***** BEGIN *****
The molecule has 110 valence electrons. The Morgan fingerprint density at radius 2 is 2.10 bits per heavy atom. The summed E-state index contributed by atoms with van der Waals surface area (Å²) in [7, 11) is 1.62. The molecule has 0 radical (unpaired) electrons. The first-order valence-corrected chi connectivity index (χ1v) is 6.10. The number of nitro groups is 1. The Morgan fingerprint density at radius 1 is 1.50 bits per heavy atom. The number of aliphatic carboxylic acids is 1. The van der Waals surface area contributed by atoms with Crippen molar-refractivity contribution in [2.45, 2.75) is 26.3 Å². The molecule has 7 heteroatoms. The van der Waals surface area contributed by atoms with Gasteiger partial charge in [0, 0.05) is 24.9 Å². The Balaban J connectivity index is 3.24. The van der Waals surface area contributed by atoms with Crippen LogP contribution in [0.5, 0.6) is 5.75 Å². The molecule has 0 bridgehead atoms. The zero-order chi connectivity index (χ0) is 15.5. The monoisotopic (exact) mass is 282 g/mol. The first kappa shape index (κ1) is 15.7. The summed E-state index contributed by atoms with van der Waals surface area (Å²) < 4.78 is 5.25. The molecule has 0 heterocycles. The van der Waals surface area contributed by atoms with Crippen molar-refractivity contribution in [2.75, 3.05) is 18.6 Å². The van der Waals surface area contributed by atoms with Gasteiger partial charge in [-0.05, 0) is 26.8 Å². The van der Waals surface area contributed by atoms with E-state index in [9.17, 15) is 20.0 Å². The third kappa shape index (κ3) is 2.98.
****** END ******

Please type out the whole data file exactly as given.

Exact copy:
The molecule has 110 valence electrons. The Morgan fingerprint density at radius 2 is 2.10 bits per heavy atom. The summed E-state index contributed by atoms with van der Waals surface area (Å²) in [7, 11) is 1.62. The molecule has 0 radical (unpaired) electrons. The first-order valence-corrected chi connectivity index (χ1v) is 6.10. The number of nitro groups is 1. The Morgan fingerprint density at radius 1 is 1.50 bits per heavy atom. The number of aliphatic carboxylic acids is 1. The van der Waals surface area contributed by atoms with Crippen molar-refractivity contribution in [2.45, 2.75) is 26.3 Å². The molecule has 7 heteroatoms. The van der Waals surface area contributed by atoms with Gasteiger partial charge in [0, 0.05) is 24.9 Å². The Balaban J connectivity index is 3.24. The van der Waals surface area contributed by atoms with Crippen LogP contribution in [0.5, 0.6) is 5.75 Å². The molecule has 0 bridgehead atoms. The zero-order chi connectivity index (χ0) is 15.5. The monoisotopic (exact) mass is 282 g/mol. The first kappa shape index (κ1) is 15.7. The summed E-state index contributed by atoms with van der Waals surface area (Å²) < 4.78 is 5.25. The molecule has 0 heterocycles. The van der Waals surface area contributed by atoms with Crippen molar-refractivity contribution in [2.75, 3.05) is 18.6 Å². The van der Waals surface area contributed by atoms with Gasteiger partial charge in [-0.05, 0) is 26.8 Å². The van der Waals surface area contributed by atoms with E-state index in [9.17, 15) is 20.0 Å². The third kappa shape index (κ3) is 2.98.